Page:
Ebenezer, b. August 26, 1681, d. June 27, 1689.
   Thomas, b. at Suffield, January 10, 1684, d. June 17, 1703.
   Samuel, b. April 6, 1686, m. Sarah BAGG.
   Rebecca, b. July 12, 1689.


James TAYLOR, Jr., son of James and Mary, married Dorothy ROGERS, daughter of Henry and Mary, February 21, 1704. His death is not on record. His estate was distributed in 1739. Their children were:--

   Amos, b. February 26, 1704, m. Margaret CHAPIN.
   Mary, b. November 4, 1706, m. John CAREW.
   Ebenezer, b. March 4, 1710, m. Ruth MACK CRANNY.
   Asabel, b. April 13, 1712, m. Widow Sarah ROOT, and second, Sarah ASHLEY.
   Dorothy, b. April 25, 1713, m. Daniel BUSH.
   John, b. June 19, 1717, m. Martha PARSONS.


Jonathan TAYLOR, son of James and Mary, married Sarah KNOWLTON, daughter of Benjamin and Hannah. Intention of marriage recorded January 27, 1712. He died October 14, 1749. A widow, Sarah TAYLOR, according to West Springfield Church Record, died March 11, 1765. The children of Jonathan Taylor were:--

   Jonathan, b. August 27, 1714, d. November 2, 1745.
   Sarah, b. January 10, 1718, d. June 29, 1742.
   Joseph, b. August 16, 1720, m. Ruth DAY.


Samuel TAYLOR, son of James and Mary, married Sarah BAGG, daughter of John and Mercy, January 17,1717. He died December 18, 1774, in his 84th year, and was buried in the West Springfield cemetery. His wife died May 2, 1776, in her 82nd year. Their children were:--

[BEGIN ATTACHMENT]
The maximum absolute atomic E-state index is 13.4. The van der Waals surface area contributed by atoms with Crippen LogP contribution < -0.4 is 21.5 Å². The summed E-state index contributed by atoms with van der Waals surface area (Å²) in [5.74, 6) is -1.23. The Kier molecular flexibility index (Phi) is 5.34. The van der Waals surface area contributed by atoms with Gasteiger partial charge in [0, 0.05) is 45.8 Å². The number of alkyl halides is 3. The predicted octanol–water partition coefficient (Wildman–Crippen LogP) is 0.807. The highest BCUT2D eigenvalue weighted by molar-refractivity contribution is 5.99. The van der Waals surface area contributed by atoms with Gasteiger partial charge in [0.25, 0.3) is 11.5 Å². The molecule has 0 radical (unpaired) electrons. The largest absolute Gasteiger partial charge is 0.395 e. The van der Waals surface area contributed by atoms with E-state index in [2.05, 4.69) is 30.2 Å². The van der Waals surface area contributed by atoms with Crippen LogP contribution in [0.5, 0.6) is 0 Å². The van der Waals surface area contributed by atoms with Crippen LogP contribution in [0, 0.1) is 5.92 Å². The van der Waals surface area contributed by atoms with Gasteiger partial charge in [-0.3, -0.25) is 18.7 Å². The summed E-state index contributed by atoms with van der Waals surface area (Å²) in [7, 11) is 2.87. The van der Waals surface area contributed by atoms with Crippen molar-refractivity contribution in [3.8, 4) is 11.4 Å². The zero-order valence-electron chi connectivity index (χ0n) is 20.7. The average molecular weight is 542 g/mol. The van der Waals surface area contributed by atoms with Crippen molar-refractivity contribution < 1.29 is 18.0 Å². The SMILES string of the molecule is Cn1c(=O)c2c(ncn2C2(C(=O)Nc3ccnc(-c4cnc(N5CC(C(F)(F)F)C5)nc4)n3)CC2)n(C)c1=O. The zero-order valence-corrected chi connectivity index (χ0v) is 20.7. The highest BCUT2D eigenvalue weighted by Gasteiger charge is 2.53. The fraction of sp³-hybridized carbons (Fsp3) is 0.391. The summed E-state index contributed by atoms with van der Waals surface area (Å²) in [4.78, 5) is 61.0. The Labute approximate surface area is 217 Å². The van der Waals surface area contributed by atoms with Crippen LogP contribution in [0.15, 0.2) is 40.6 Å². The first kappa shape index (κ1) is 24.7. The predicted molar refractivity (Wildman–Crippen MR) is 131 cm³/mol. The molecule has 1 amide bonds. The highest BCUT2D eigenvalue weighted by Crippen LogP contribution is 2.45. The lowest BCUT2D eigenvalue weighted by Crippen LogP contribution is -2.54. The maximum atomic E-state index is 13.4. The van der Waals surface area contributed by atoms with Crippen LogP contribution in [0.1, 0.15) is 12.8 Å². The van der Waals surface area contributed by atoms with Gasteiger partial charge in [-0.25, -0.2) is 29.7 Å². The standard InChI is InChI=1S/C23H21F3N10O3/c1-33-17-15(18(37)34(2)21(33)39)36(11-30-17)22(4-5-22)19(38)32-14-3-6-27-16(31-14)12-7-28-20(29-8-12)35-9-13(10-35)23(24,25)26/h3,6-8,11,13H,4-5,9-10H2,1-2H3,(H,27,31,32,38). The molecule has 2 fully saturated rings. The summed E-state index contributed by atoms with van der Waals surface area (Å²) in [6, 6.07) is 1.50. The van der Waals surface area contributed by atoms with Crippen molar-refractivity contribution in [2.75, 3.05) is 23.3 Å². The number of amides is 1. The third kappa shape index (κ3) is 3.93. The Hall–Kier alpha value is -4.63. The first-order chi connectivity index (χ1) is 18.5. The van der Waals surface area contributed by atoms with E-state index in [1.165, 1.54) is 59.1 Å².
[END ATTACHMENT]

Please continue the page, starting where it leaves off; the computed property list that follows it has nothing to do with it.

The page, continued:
Sarah, b. October 11, 1717, d. October 22, 1717.
   Samuel, b. December 26, 1718, m. Sarah STEBBINS, and second, Martha LAMB.
   Sarah, b. August 5, 1721, m. Moses ASHLEY.
   John, b. September, 30, 1724.
   Nathaniel, bapt. May 16, 1736, m. Cloe BROOKS.


Samuel TERRY married Ann LOBDELL, January 3, 1660. She died May 16, 1684, and he married second, Widow Sarah SCOTT, November 19, 1690. She died September 27, 1705. He died at Enfield, 1731.

Samuel Terry was in Springfield in 1650. The first mention of him is in a bond given to Benjamin Cooley to serve him "three years, six months and some odd days." in which Cooley agreed to teach him the trade of a linen weaver. It appears that Terry had been bound to Willilam Pynchon, and probably for at least five years, for paying his passage to this country. The bond was entered in Pynchon's Magistrate Book and is given in full below:

October 15, 1650.